Charlie Jatt: Trucking is a vital part of the global economy, and we believe autonomous driving technology can help make it even stronger by enhancing safety, addressing the driver shortage, and adding efficiency within the industry. The trucking industry has an incredibly strong safety culture and decades of experience seeking safety improvements, and we believe we can help build on that in partnership with industry. The Waymo Driver promises immense safety benefits for trucking – both for the fleets of trucks themselves and for all of us that share the roads with trucks.
“Trucking is a vital part of the global economy, and we believe autonomous driving technology can help make it even stronger.”
The last year has also really put a spotlight on the driver shortage, and that’s something that our technology can help with immensely. We’re focused on automating long-haul highway driving, which is the hardest type of trucking job to recruit for these days because drivers have to spend days or weeks away from their home and families. We expect to see a hybrid future where autonomous technology helps alleviate the driver shortage on long-haul routes while the human driving jobs shift towards more local intra-city operations.
Finally, we think our autonomous driving technology will ultimately provide fleets with incredible efficiencies across the supply chain through things like cost savings, improved asset utilization, faster delivery times, and better real-time visibility of freight movement, just to name a few. We believe we can’t even imagine all the efficiency benefits will be realized once autonomous technology enables a new paradigm.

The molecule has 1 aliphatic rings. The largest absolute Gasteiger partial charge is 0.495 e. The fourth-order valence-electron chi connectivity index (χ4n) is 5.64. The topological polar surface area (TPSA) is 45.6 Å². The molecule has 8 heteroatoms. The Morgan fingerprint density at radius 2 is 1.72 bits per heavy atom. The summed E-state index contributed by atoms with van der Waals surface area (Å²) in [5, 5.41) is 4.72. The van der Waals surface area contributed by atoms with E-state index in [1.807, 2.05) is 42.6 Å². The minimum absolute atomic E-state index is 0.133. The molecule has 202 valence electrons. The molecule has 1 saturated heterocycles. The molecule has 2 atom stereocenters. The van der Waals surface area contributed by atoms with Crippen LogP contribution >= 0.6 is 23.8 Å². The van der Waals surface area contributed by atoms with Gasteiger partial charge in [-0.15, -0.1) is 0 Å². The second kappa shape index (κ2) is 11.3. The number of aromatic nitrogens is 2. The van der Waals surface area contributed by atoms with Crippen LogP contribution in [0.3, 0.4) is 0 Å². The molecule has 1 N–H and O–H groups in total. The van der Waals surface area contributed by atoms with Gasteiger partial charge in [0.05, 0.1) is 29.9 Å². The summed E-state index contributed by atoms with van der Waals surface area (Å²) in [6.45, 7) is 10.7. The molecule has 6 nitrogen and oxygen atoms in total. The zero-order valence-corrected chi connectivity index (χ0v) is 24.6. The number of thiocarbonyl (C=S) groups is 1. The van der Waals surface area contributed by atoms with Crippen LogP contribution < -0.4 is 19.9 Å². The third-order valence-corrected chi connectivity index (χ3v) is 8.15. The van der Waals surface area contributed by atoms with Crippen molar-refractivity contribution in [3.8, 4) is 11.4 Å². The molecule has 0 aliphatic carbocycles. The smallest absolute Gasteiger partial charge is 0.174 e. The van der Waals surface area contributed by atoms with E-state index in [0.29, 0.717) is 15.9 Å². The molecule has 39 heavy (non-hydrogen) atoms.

ACT News: What Class 8 tractor projects are currently underway and what have you learned so far?
Charlie Jatt: Today, our Waymo Via test fleet is operating both day and night across Texas, Arizona, and New Mexico, on I-10, I-20, and I-45, as well as freeways in Silicon Valley like the 280 and 101. Our on-road testing continually refines both our core driving capabilities, like freeway driving or managing variable loads, as well as advancing our capabilities in some of the most challenging situations, such as dense traffic conditions or construction zones, for example.
We’re continually adding new trucks to our test fleet across these geographies and have partnered with Daimler Trucks to build an L4 ready fully autonomous truck for the Waymo Driver that will be available to fleet customers in the coming years. This collaboration is critical to enable the deployment of fully autonomous trucking technology.
We’re also working with major carriers, like J.B. Hunt, through both trial runs where we carry freight, as well as deep dive studies to understand how autonomous driving technology can best be integrated into fleets’ operations to improve their future business
ACT News: How does Waymo intend to support the development of autonomous vehicle technology along commercial freight’s long journey from the Class 8 tractors to last-mile delivery vehicles?